If you don't need to perform writes in the development environment, then you should consider "syncing" the data (one way) from your production base to the development base using Airtable's sync functionality. Any updates to the data in the table shared from the production base will then be reflected in the development base. Keep in mind a synced view is read only - so this can work for some use cases but not all.

Schema design

As much as possible, treat Airtable as a traditional, relational database. You want your schema to help you maintain data integrity and understand the relationships between your records.

Airtable actively fights traditional schema design in two ways:

  1. It is so easy to add fields and views that you can quickly begin to duplicate data across many tables with lookups
  2. You can begin to mix business logic with raw data using calculated fields (i.e. formulas, rollups, and counts).

In the big scheme of things, lookups and calculated fields are helpful. These capabilities make Airtable easy for everyday users to work with their data in Airtable.

However, for the developer, these field types can create a mess. So to make things easier, implement a simple naming convention: add some sort of delineation (like an underscore) in front of any Airtable column that is a lookup or calculated field.

You'll find that this will make working with your data in your prototype easier without sacrificing the underlying power of Airtable. When you are pulling data into your prototype you will be able to quickly see which fields are derived or linked.

This naming convention will also come in handy should your prototype evolve into a production app that is too big for Airtable to handle. A simple _ in front of each field that is calculated will help you see and properly deal with any Airtable dependencies.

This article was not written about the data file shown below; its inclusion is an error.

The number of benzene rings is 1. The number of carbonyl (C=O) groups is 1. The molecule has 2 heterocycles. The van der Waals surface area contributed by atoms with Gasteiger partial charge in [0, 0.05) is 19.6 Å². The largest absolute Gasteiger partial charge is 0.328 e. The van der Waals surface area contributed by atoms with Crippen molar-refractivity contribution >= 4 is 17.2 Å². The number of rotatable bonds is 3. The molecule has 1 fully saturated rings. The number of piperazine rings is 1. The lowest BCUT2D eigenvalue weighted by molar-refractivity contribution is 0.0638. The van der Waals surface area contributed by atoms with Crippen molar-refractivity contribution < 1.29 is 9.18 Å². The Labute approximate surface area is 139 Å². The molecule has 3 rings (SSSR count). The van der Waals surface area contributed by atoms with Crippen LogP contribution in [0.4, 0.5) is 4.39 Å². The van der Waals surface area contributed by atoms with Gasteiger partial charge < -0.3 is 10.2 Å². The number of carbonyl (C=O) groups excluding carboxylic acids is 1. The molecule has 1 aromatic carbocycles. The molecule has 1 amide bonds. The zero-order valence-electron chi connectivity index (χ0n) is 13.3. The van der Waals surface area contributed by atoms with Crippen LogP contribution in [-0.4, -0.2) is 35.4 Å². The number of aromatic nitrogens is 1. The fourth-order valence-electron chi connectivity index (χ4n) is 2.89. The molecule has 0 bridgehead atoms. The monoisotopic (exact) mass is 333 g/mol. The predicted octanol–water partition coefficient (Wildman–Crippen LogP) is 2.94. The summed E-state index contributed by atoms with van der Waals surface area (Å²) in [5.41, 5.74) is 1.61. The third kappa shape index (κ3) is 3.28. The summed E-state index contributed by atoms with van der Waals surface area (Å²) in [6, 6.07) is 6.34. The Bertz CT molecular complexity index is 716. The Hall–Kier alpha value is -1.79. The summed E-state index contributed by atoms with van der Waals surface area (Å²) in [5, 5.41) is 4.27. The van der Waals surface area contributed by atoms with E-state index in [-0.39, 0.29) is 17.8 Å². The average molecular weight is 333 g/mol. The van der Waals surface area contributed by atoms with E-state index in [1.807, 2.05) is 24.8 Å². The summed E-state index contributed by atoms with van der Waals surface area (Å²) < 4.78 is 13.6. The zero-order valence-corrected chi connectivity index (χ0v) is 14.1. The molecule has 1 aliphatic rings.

Pro tip: use the Airtable base schema app to spin up an ERD for your base to better visualize these risks.

Users, personas, and permissions

It's a timeless question: "who is my user?" Luckily, an Airtable prototype can help you come to an answer.

With Airtable, you can not only manage your prototype's users and permissions - but you can also easily enrich your user data with persona and demographic tags to help you segment and introspect your users.

To manage users and permissions in Airtable, you'll create a users table just as you would in a relational database. Here is how:

  1. Create a table where you will store user information. The primary column should be a unique identifier for the user - like their email.
  2. In other fields in the user table, record helpful user data like referral source, persona, job role, and more.
  3. Use linked records to then associate users to their data in other tables.
  4. Store hashed passwords and login information in the users table as well.
This post from Stacker lays out the structure well.

The beauty of Airtable is that managing users is not only possible, but you can make it as manual or automated as you like. For instance, if security isn't a big deal for your early prototype (i.e. you aren't working with real users or any PII) you can manually create users and store simple passwords. Or, you can go the extra mile and create entire login flows that store hashed passwords in Airtable. It's up to you.

Seed your database

Oftentimes an early prototype can run on mock data to help a team quickly understand the shape of their data model. Airtable makes working with mock data easy.